Just I started the book, Distant Shores by Kristin Hannah and am enjoying it very much. Birdie loves her home along the ocean and her children. Her husband was once the love of her life, but now something is missing. Birdie wonders if she’s the one whose missing out on life.
I wish I could read more often than I do, but Need to Know by Karen Cleveland was a super quick read because it was sooo good! I love reading thrillers and suspense stories, and this novel was one of the better ones I’ve read in a while.
Cleveland weaves you through the intricacies of being a CIA analyst and having a family while trying to uncover Russian sleeper cells embedded in the US. Things get more complicated when she uncovers evidence that implicates someone close to her.
The rollercoaster ride is only beginning. When I reached the end, I closed the book firmly saying, “Brilliant ending” out loud. I don’t do that every day. I’d give this book 5 stars.
My local book club selected the novel Hotel at the Corner of Bitter and Sweet by Jamie Ford for January’s meeting. I had two days to read it and let me tell you, I couldn’t put it down.
The story is set in Seattle’s Chinatown area, and the story’s protagonist, Henry, is in his mid-fifties at the story’s beginning. Henry is passing by an old hotel in what was once the Japanese section of their community. It has been recently purchased for restoration, and the new owner has called a press conference after making an unbelievable discovery. After 40 plus years, she has found the stored belongings of Japanese residents of the area who were taken to internment camps after the attack on Pearl Harbor.
The news has Henry thinking back to those days when he was eleven years old and struggling with his place in this wartime world where the slant of your eyes and the color of your skin could make you a target.
The author does an insightful job of weaving his WWII tale of growing up in a strict Chinese family. Henry faces conflicts with his father, children at the “white” school and his former classmates at the Chinese school. His life seems dismal, and then he meets Keiko, a fellow scholarship student at the school.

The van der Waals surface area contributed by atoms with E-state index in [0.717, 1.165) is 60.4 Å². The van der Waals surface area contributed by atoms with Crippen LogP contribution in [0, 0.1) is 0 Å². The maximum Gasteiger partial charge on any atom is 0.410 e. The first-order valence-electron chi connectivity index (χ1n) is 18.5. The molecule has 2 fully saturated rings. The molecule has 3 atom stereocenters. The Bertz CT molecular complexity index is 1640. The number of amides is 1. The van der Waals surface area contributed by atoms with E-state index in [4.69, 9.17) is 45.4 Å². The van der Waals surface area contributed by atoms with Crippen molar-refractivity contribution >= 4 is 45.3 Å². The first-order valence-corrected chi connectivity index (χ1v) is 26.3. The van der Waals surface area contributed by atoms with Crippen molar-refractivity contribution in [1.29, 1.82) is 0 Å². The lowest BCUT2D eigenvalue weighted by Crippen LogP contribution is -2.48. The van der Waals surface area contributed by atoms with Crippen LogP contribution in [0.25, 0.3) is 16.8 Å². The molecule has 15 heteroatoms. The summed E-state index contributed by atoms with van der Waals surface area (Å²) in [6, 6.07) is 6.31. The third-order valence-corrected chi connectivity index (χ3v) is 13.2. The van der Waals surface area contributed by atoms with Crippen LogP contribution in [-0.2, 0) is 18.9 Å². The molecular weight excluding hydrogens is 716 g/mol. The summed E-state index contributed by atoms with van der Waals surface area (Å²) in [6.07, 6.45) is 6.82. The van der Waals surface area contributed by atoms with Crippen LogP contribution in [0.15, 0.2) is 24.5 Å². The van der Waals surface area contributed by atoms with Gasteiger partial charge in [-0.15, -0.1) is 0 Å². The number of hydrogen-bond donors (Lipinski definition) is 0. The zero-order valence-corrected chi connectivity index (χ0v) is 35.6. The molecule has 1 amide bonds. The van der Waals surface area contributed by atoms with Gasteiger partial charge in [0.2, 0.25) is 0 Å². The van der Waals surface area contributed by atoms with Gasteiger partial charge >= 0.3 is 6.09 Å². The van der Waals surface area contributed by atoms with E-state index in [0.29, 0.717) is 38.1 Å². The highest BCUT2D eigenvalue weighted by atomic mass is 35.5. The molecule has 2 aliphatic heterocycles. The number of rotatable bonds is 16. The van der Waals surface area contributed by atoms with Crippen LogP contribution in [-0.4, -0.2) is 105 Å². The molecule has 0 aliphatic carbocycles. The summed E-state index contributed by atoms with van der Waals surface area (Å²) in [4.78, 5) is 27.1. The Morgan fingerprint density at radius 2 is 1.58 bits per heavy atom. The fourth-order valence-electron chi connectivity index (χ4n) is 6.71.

The only problem is that Keiko is Japanese, and his father hates all the Japanese people because of their invasion of China. Henry’s father makes him wear a button that states “I am Chinese” on it, Whether it was for his protection so he wouldn’t be labeled as Japanese or because of his father’s hatred for the Japanese people or not, Henry detested wearing it.
The story painted a raw, detailed portrait of life for immigrants in this country; and especially for Japanese-Americans as they were forced to leave everything behind and were taken hundreds of miles away from their homes until after the war ended. The conditions they lived under at the internment camps is a terrible stain on the history of the United States.
The story jumps back and forth between the 1980s and the 1940s as Henry tries to mend his relationship with his son as he searches for a treasure from his past.
This is a story of families, of different cultures, of generational conflict, of love, of loss and of prejudice. I would recommend it to readers who like historical fiction, romance, and stories set in the WWII era.
OMG! Will this woman ever stay on a topic — like writing? Or living in a small town?
Nope. Sorry to disappoint you, but I am a flitter. I flit from one topic to another in conversation, linking thoughts in my head which no one else sees as being at all related to the discussion at hand. It is also not so out of the norm for me to write about inanimate equipment that I love (remember my love affair with my kitchen faucet or my romance with my commercial-grade floor buffer?) That being said, it does make sense for me to write about my Fitbit, because it has become a part of my daily routine which includes writing tales of mystery, suspense and on occasion — romance.
So, what do I love about my Fitbit? Well, the first thing is that it wakes me up every morning at 6:30 am with its vibrating buzz on my arm. Without it, I would sleep too long and wake up grumpy because I overslept. It gets my butt up out of the chair while I’m writing, so I can take a stroll outside or around the house to keep my blood flowing.
Some of my best story ideas come to me while I’m exercising. It’s a form of meditation for me, and my Fitbit helps keep me on target each day. When I find writing to be difficult, the band on my wrist provides me with the solace of knowing I have accomplished something today, even if it’s only a specific number of steps and active minutes.
It is strange to think how a watch has become such an essential part of my day. In fact, I resisted purchasing one while others were singing praises about theirs. I thought I didn’t really need to count steps because I was already using an application on my phone to track my workouts. Strange to think that something I felt I didn’t need has become such a part of who I am in the past year.
What I love most about this little black band is that it has kept me goal-oriented throughout the year. Exercise helps to keep my mood light so I can smile in all those selfies I post online. LOL! It has helped me drop another size in clothing, and boy, do I love that!
So to celebrate I have ordered some different colored wristbands for my little motivator. I’ve stuck with basic utilitarian black since I got it Christmas of 2017. In 2019, we are going to be styling.